Thursday, April 12, 2012



Yesterday I got word that my college writing mentor is terribly ill. I knew she was sick from a photo she posted on facebook last November of herself with all her hair gone. She almost never posted anything and there was never any other information. I guessed it was breast cancer and naively assumed she would come roaring back after treatment because I couldn't imagine a world in which she didn't. She was always the most fearlessly unique person I have ever known, funny and brilliant and gorgeous. She wrote novels and essays, traveled the world with her artist husband, started an "alchemy, magic, and mysticism" liberal arts capstone class at my college. Then, yesterday, words I never expected. P is dying. Pancreatic cancer. In hospice. Won't be long, now.

This isn't one of those stories where the student and teacher have remained close friends after graduation. I hadn't spoken to her in years. We never had a close friendship kind of relationship, and that was always okay. Despite our lack of recent contact, the news left me shaken, heartsick, nauseated and dizzy and on the brink of tears any time I paused to think about what I'd heard. Part of it is that I just can't imagine a world without P in it somewhere, being wonderful and slightly eccentric and awesome. Part of it is that of all the teachers I've had throughout my life, she's probably the one who most directly shaped the course of it. My first choice of major was geology, but I also knew I wanted to keep writing, so I signed up for the introductory creative writing course during my first semester and ended up in her class. The next semester, I signed up for her fiction workshop. The first semester of my sophomore year, I enrolled in a class that was actually designed as a capstone writing class for seniors. I don't remember why…maybe it was the only writing class that fit into my schedule. Maybe it was the only writing class she was teaching that semester. That's where she turned to me one day in class and told me "You should major in English." I protested - I already had a major, I liked it and didn't want to drop it, I didn't want to teach and wasn't sure what I'd do with an English degree. She kept encouraging me, and by the end of the semester I'd looked into it, realized I could actually do it with only one extra year of school, and I'd committed to it.

My career path has always been on the science side, but at my first real job I always felt that I used my writing degree a lot more. Above and beyond that, when I look back on my much-beloved college experience, while I enjoyed my geology classes and the friends I made in that department, the defining academic experiences of my college career almost all happened in creative writing classes. The synergistic moments and the part of school I still miss so badly sometimes that it aches, those were the writing workshops and the quirky liberal arts classes that I took. Geology was my major and I loved it, but writing was my passion and I lived it for those few years, all because of P's encouragement. I still have reams of stories with her comments written in the margins, pages I still get out and read sometimes, daring to hope that one day I'll finish something, publish something, but knowing that even if I don't, it was none of it a waste.

And now, somewhere, she's dying and I'm listening to the CD I always meant to copy and send to her because it has a song based on her favorite poem, "Innisfree" by Yeats. I'm trying to come up with the words to tell her how much she means to me, what her influence has meant in my life, to fling a last carefully-crafted manuscript onto her desk before it's too late and the boatman comes to guide her away. I'm remembering the time I forgot to go to the final for my creative writing class because I was so wrapped up in studying for another final, only to have her wave it off and gently tease me about it for years afterward. I'm remembering how the following semester, I brought cookies for my class on the day of the final and she ate one and then said that the cookies made her so happy she wasn't even going to give us the final. The time she told the class in gleefully scandalized tones about finding glitter all over the toilet seat in the faculty restroom, meaning one of her colleagues was wearing body glitter in very personal places. The readings, the workshops, her laughter. The hug she gave me at my wedding, me in my silver gown with my hair tumbling down my back, her telling me, "I always knew you were a fairy princess." The framed print she gave me that day, one of her husband's, depicting the Mayan rabbit scribe. It now hangs on my dining room wall and has always been one of the most treasured and touching gifts I have ever received. When I unwrapped it, I felt like she was saying to me, Yes, you. You are a writer.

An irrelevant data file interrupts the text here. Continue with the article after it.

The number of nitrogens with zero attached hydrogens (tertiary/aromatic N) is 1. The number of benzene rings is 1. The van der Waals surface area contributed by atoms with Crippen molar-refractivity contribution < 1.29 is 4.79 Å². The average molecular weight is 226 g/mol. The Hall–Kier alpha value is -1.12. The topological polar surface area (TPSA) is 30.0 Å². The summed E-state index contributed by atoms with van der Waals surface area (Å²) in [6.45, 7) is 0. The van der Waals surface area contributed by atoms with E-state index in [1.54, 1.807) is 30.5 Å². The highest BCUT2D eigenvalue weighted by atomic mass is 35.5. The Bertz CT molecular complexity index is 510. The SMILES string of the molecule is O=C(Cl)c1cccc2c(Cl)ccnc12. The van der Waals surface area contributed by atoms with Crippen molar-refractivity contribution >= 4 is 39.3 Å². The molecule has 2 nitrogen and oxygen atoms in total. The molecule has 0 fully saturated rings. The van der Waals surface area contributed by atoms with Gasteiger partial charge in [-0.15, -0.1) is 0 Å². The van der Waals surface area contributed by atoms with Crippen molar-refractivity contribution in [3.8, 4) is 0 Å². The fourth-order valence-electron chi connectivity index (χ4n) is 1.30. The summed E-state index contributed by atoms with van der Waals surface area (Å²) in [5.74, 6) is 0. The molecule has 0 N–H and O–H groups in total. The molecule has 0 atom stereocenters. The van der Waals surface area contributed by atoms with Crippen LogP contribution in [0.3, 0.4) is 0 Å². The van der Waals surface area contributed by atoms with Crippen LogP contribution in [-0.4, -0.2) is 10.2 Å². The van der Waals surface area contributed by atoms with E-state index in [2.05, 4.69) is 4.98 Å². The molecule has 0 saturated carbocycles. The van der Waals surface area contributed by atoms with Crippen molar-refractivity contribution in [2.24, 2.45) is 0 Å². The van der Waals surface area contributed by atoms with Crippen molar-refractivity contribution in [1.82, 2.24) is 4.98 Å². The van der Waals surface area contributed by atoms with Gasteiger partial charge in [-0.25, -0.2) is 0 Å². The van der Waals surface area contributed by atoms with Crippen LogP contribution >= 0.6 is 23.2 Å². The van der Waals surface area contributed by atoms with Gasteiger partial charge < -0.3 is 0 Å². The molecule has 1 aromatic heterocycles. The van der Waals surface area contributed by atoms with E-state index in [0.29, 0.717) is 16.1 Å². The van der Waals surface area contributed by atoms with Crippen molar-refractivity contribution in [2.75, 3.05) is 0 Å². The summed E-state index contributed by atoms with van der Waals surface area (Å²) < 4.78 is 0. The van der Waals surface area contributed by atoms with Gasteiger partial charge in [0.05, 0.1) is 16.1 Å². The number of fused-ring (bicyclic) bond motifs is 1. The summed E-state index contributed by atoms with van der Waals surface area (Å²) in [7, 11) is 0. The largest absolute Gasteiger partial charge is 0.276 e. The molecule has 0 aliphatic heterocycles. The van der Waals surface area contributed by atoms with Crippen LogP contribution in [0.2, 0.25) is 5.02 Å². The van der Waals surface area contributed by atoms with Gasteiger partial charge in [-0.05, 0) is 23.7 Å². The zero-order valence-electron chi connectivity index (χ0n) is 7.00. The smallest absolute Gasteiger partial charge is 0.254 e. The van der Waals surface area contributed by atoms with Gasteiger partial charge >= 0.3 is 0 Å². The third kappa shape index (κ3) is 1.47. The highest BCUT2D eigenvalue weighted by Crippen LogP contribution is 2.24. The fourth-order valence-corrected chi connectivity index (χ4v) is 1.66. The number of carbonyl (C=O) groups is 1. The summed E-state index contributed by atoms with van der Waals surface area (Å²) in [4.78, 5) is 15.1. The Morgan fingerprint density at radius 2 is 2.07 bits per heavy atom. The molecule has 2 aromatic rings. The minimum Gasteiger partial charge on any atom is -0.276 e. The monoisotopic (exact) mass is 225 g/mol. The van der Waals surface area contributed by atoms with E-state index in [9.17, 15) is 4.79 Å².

What do you say to a person who took the clay of your life in her hands and shaped it to form something you never thought you could become?


  1. I think you print this out and mail it to her.

  2. Anonymous9:21 AM

    Yes, yes, yes, and you do it right away.

  3. Thanks, ladies. Your encouragement + two people on Twitter telling me the same thing convinced me. I sent a short email but attached this post to it in case she had the energy to read a bit more.

  4. it'll mean a lot to her.

    my mentor from my first job got cancer and i went out on a limb and sent her a card that just said "Shit." on the front (she always had a great sense of humor but i wondered if it was inappropriate). i got a beautiful thank-you and they were still talking about how much she loved that card two years later at her funeral.

    whether you get a reaction or not, at least in your heart you will know that you put your love out there to her.